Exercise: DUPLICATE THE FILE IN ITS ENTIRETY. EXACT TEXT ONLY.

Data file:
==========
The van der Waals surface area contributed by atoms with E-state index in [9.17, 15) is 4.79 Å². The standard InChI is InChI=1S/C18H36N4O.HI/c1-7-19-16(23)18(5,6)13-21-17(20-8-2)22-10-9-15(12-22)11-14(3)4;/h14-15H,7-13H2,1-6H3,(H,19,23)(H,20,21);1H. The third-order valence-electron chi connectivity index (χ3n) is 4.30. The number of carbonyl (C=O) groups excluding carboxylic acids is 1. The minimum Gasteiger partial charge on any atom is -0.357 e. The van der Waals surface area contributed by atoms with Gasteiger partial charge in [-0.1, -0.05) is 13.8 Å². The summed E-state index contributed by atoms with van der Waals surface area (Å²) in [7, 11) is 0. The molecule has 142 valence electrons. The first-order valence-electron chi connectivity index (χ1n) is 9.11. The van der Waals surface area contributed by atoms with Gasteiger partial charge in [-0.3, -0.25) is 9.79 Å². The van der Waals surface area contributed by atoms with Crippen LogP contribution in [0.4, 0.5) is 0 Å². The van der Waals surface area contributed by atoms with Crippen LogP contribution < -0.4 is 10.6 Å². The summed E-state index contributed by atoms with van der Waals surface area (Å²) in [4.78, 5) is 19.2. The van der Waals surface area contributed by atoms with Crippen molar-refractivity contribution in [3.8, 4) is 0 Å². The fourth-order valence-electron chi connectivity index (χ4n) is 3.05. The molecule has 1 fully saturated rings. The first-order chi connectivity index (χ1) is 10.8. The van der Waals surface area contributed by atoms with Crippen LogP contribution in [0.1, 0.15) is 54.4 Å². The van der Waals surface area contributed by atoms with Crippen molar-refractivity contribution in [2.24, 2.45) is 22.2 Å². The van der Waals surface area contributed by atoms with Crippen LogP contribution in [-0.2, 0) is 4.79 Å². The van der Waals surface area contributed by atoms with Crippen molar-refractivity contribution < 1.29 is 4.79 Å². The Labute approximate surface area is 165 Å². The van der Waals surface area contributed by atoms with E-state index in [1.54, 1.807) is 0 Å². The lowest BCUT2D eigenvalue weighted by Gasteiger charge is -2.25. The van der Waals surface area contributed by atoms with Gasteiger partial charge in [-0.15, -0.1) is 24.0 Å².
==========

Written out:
The van der Waals surface area contributed by atoms with E-state index in [9.17, 15) is 4.79 Å². The standard InChI is InChI=1S/C18H36N4O.HI/c1-7-19-16(23)18(5,6)13-21-17(20-8-2)22-10-9-15(12-22)11-14(3)4;/h14-15H,7-13H2,1-6H3,(H,19,23)(H,20,21);1H. The third-order valence-electron chi connectivity index (χ3n) is 4.30. The number of carbonyl (C=O) groups excluding carboxylic acids is 1. The minimum Gasteiger partial charge on any atom is -0.357 e. The van der Waals surface area contributed by atoms with Gasteiger partial charge in [-0.1, -0.05) is 13.8 Å². The summed E-state index contributed by atoms with van der Waals surface area (Å²) in [7, 11) is 0. The molecule has 142 valence electrons. The first-order valence-electron chi connectivity index (χ1n) is 9.11. The van der Waals surface area contributed by atoms with Gasteiger partial charge in [-0.3, -0.25) is 9.79 Å². The van der Waals surface area contributed by atoms with Crippen LogP contribution in [0.4, 0.5) is 0 Å². The van der Waals surface area contributed by atoms with Crippen LogP contribution < -0.4 is 10.6 Å². The summed E-state index contributed by atoms with van der Waals surface area (Å²) in [4.78, 5) is 19.2. The van der Waals surface area contributed by atoms with Crippen molar-refractivity contribution in [3.8, 4) is 0 Å². The fourth-order valence-electron chi connectivity index (χ4n) is 3.05. The molecule has 1 fully saturated rings. The first-order chi connectivity index (χ1) is 10.8. The van der Waals surface area contributed by atoms with Crippen LogP contribution in [0.1, 0.15) is 54.4 Å². The van der Waals surface area contributed by atoms with Crippen molar-refractivity contribution in [2.24, 2.45) is 22.2 Å². The van der Waals surface area contributed by atoms with Crippen LogP contribution in [-0.2, 0) is 4.79 Å². The van der Waals surface area contributed by atoms with Crippen molar-refractivity contribution < 1.29 is 4.79 Å². The Labute approximate surface area is 165 Å². The van der Waals surface area contributed by atoms with E-state index in [1.54, 1.807) is 0 Å². The lowest BCUT2D eigenvalue weighted by Gasteiger charge is -2.25. The van der Waals surface area contributed by atoms with Gasteiger partial charge in [-0.15, -0.1) is 24.0 Å².